that if they change the CD technology it would not be compatible
with all CD layers already in the field. When color TV came out
one of the requirements was that it was compatible with the black
& white system, so all those people could still use their
old sets. The CD technology is not really compatible with that
restriction. It would be nice if it was."
Margolis: That's exactly
the point of the hybrid capability of Super Audio CD. The same
disc can play in any existing CD player and in a next-generation
A blue laser is used for
recording a DVD master. It is not necessary, fortunately, to have
a blue laser for playback, because it is very expensive and has
life. The required laser
for reading a DVD has a shorter wavelength than the one used for
Subj: Tech Note #045
- Increasing Optical Media Densities
Feed back from: BILL HOGAN
- Sprocket Digital - email@example.com
The information contained
in the article is totally wrong.
Hageman: Well, as you know
the DVD was made possible by the blue laser diode.
Hogan: No, As I know and
most of the world knows the DVD does not use a blue laser diode.
It uses a slightly different wavelength red diode for the DVD
read out. Some high-end DVD players that of course also read CDs
use a different diode for the read out of CDs. This two-diode
approach optimizes the reflectivity of the different CD and DVD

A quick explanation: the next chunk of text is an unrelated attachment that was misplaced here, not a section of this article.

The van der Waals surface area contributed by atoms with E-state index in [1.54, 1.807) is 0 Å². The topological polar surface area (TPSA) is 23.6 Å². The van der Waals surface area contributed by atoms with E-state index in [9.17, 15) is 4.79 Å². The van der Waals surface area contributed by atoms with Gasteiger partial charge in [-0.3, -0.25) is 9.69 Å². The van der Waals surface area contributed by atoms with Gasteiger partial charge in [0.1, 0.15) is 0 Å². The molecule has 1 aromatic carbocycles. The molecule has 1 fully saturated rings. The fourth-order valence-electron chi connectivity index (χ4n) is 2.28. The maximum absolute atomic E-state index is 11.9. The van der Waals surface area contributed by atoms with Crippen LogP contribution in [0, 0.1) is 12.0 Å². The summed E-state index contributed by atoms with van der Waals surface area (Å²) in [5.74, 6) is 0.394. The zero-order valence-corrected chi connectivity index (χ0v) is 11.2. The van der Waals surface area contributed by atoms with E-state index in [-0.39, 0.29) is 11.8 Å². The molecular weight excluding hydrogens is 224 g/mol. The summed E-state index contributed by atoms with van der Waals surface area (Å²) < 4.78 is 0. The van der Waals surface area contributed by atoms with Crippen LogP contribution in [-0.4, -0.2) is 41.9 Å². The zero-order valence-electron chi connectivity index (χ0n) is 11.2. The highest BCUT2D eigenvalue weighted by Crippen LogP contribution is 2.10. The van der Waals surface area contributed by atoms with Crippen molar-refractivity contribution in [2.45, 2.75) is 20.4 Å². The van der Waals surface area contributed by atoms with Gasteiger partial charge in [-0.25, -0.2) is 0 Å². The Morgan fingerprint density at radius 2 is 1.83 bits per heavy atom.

reflectivity. This helps when reading CDR and CDRW disks.
Hageman: An application
of this technology and as a side note, when are they going to
increase the sampling rate on audio CD's? 44.1KHz is not fast
enough to properly reproduce the complex harmonics generated by
classical, jazz, and other music styles.
Hogan: I guess he has had
his head somewhere because it seems that he has not heard of DVD-Audio
or Sony/Philips SCCD. The DVD-A allows sampling up to 192
kHz and also at 92 kHz.
Also at 88.2 kHz. This should be high enough for the dog whistles
to be recorded. The Sony/Philips system is a one-bit system
that samples and records at many megahertz-sampling rate.
Best Regards, Bill Hogan
Subj: Tech Note #045
- Increasing Optical Media Densities
Feed back from the author:
Kurt Hageman - KHageman@Trigaero.com
I was not aware of the new
CD technology. That is good, but I was hoping for an even higher
sampling rate than 192KHz. Is not the 1 bit system he is talking
about basically a single-slope A to D converter? If so, is the
ramp actually at several
MHz? Let me know, I am interested.
(Please respond directly to Hageman)
DVD issue, how are they able to pack all the data in that tight
of space. What then is the limiting factor in data density? I
did read about the use of blue laser diodes in the DVD field.
DVD is still aluminum flashed on the Lexan disk with the bit
pattern on it and then laminated.
I have watched this first hand at Ron's CD-DVD factory in Hollywood.
I am talking to Garry; he
is straightening me out. Blue lasers are for recording DVD's only.
I thought they were needed for playing too. Ron has them in his
new CD-DVD factory he just built in Hollywood. Below is what Garry